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Adenotonsillectomy Improves Sleep Apnea in Children

As symptoms lessen, so do related behavioral issues.

Published: May 23, 2013

Children with moderate obstructive sleep apnea who undergo adenotonsillectomy showed greater reductions in symptoms and behavioral issues compared to non-surgical patients, according to a landmark study published in the New England Journal of Medicine.

The Childhood Adenotonsillectomy Trial, the first randomized study of sleep apnea surgery in children, involved 464 pediatric patients, nearly half of whom were overweight or obese, assigned to surgical treatment or watchful waiting with supportive care groups.

Children who underwent adenotonsillectomy, the surgical removal of adenoid and tonsils, were less sleepy during the day, had less trouble sleeping at night, got along better with other kids, kept up with daily tasks, exhibited less mood swings or angry outbursts, and worried less.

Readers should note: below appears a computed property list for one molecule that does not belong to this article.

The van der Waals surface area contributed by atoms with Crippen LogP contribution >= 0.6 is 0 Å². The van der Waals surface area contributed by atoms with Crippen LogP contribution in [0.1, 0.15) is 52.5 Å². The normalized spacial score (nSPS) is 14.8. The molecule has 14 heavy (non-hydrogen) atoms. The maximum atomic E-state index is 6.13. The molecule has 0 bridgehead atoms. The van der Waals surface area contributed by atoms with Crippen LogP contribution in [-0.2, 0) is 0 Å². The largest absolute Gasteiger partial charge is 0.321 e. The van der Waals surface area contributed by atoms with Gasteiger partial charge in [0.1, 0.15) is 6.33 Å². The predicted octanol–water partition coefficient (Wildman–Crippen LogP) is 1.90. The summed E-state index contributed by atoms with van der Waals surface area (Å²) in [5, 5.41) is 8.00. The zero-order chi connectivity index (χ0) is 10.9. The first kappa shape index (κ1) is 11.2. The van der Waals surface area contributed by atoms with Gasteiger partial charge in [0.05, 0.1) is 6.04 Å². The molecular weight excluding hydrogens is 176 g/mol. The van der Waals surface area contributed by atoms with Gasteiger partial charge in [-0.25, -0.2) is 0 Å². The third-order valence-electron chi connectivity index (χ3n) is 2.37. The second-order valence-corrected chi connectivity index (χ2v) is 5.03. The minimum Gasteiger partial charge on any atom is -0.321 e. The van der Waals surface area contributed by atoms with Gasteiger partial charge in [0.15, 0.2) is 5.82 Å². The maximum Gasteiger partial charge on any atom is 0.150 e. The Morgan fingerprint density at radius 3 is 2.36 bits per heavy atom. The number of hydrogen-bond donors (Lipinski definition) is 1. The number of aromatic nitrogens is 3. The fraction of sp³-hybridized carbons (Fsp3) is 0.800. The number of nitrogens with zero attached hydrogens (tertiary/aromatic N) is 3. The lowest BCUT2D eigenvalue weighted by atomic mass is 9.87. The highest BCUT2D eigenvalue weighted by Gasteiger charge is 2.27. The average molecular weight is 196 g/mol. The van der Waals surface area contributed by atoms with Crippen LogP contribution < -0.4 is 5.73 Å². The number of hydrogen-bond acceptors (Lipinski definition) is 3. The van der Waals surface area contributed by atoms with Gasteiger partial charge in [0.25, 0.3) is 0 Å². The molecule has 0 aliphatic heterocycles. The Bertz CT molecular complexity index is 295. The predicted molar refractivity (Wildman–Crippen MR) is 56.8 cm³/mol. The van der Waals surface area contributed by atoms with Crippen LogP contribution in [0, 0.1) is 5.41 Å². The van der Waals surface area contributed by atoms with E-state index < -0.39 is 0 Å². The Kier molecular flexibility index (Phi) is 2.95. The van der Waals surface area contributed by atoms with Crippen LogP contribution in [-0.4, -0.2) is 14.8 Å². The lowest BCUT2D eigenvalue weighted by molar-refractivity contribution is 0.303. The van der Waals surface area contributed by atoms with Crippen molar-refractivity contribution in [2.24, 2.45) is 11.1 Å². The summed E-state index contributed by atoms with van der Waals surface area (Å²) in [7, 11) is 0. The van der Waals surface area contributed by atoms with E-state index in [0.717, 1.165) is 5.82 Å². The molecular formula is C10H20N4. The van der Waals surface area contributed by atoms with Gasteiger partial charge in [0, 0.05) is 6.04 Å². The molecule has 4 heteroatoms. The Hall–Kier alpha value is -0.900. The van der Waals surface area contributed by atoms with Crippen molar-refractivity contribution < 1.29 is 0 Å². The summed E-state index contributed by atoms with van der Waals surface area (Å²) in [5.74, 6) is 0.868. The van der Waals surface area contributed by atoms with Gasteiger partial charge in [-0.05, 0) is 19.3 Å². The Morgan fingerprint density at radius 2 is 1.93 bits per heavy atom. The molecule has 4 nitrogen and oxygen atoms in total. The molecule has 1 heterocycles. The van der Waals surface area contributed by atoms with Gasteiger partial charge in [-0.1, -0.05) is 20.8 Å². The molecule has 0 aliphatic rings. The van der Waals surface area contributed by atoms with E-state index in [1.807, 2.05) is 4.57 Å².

However, children in both the surgical and non-surgical groups showed no significant difference in the Developmental Neuropsychological Assessment, a test administered by licensed psychometricians to measure performances in attention and executive functioning — planning, strategizing, organizing, setting goals and paying attention to important details.

Adenotonsillectomy is the primary treatment for obstructive sleep apnea, the researchers note, with more than 500,000 kids undergoing the procedure annually. But watchful waiting is also a safe treatment option, says Carole Marcus, MD, the study's lead author and a sleep specialist and director of the sleep center at Children's Hospital of Philadelphia. She believes it's a reasonable treatment option for children with less severe sleep apnea, as long as physicians monitor the condition to ensure it doesn't worsen.

Daniel Cook


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